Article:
Whiteflies: How To Wipe Out These Tiny White Insects For Good

Ed Wike
Written by
Last update:

Whiteflies Overview

Whiteflies are small insects that are new to North America, but are commonly found in tropical climates. There are over 4000 species of whiteflies, some of which are considered pests.

These insects are known for transmitting a number of plant diseases, and they suck sap from their host.

Currently, they are known to infest more than 100 different varieties of plants, including strawberries, sweet potatoes, cabbage, cucumbers, celery, lettuce, apples, pears, citrus, vines, lilies, tomatoes, linden trees, azalea, hibiscus, and fig trees.

Whiteflies are active in the summer months, and are about 1/25 inch in length.

These pests may be distinguished from similar insects by their wings, which whiteflies won’t have. They also have a pale body and are covered with a waxy substance.

The larvae are usually yellowish, brown, or black in color.

You may see evidence of their presence in yellowish or wilted plants, which might also have an unpleasant odor.

You can protect your plants from whiteflies by using a few different techniques.

Life Cycle Of Whiteflies

It is important to familiarize yourself with the whitefly life cycle if you want to wipe out these pests. It is difficult to do so because of the different stages of development and how quickly they reproduce.

Eggs: The eggs of whiteflies are often laid on the upper surfaces of leaves. The egg is then covered in plant secretions containing a sugary substance. This helps it to stick to the plant until the larva hatches.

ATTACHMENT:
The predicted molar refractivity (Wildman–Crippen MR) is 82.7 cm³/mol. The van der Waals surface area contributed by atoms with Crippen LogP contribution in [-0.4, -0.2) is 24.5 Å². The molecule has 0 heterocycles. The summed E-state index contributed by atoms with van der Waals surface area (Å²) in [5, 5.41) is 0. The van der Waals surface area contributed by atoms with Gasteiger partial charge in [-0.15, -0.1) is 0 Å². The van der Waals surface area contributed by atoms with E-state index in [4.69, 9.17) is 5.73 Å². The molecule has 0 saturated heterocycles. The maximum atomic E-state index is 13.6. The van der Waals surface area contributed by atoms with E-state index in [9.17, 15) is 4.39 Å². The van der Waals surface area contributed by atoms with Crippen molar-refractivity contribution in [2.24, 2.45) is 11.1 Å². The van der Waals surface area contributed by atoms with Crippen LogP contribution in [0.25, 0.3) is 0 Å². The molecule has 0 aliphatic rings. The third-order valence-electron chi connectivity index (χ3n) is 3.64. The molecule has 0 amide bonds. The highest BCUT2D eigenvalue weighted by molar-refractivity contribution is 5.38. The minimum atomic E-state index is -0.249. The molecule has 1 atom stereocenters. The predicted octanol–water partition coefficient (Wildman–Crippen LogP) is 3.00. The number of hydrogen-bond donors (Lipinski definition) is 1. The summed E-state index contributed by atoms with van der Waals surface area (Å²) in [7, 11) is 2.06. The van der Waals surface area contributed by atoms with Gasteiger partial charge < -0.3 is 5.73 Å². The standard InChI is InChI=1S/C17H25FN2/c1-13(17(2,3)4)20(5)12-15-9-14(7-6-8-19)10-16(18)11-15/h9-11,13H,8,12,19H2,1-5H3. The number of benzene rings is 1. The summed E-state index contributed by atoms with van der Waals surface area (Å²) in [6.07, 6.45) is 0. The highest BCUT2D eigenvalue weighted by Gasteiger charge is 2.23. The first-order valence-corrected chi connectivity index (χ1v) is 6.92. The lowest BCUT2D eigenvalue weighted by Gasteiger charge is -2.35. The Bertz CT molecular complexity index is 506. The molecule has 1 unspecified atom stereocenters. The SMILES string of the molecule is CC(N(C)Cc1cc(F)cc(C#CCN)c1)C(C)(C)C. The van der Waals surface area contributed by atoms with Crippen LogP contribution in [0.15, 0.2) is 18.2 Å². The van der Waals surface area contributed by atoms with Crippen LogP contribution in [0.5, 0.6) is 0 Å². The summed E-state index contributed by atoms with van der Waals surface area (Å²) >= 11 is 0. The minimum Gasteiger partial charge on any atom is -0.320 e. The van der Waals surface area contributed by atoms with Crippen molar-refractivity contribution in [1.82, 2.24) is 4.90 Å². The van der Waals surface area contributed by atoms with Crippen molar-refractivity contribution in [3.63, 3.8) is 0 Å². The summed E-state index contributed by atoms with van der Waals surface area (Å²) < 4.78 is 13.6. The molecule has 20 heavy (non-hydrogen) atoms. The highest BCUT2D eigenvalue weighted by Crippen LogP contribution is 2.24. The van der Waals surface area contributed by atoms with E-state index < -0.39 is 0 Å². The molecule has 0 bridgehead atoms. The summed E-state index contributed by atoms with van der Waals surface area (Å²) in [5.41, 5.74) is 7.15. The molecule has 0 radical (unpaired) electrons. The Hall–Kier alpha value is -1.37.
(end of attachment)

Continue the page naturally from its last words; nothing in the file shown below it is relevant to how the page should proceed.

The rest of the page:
Larva: The young whitefly is known as a larvae and it is cream colored. They are so tiny that they are often mistaken for airborne dust. As the whitefly grows, it goes through several different molting stages before it started to become an adult. This entire process can take up to three weeks depending on the environment.

Pupae: The daylight hours are shortened in winter months and this prompts some whiteflies, known as planophilias, to enter diapause. During their dormancy, they develop a protective pupal case, in order to survive the cold winter months.

Adult: The adult has white wings and they are rather distinctive in appearance. Many whiteflies have a yellowish body and black antennae. When the whitefly is taking in sweet liquids from the leaf, it appears greasy or shiny.

Common Habitats For Whiteflies

Whiteflies are particularly attracted to and thrive in humid places. Stagnant water found in your soil is one of the most common habitats for whiteflies. Since they have an affinity for humidity, you can find them in houses that get a lot of moisture.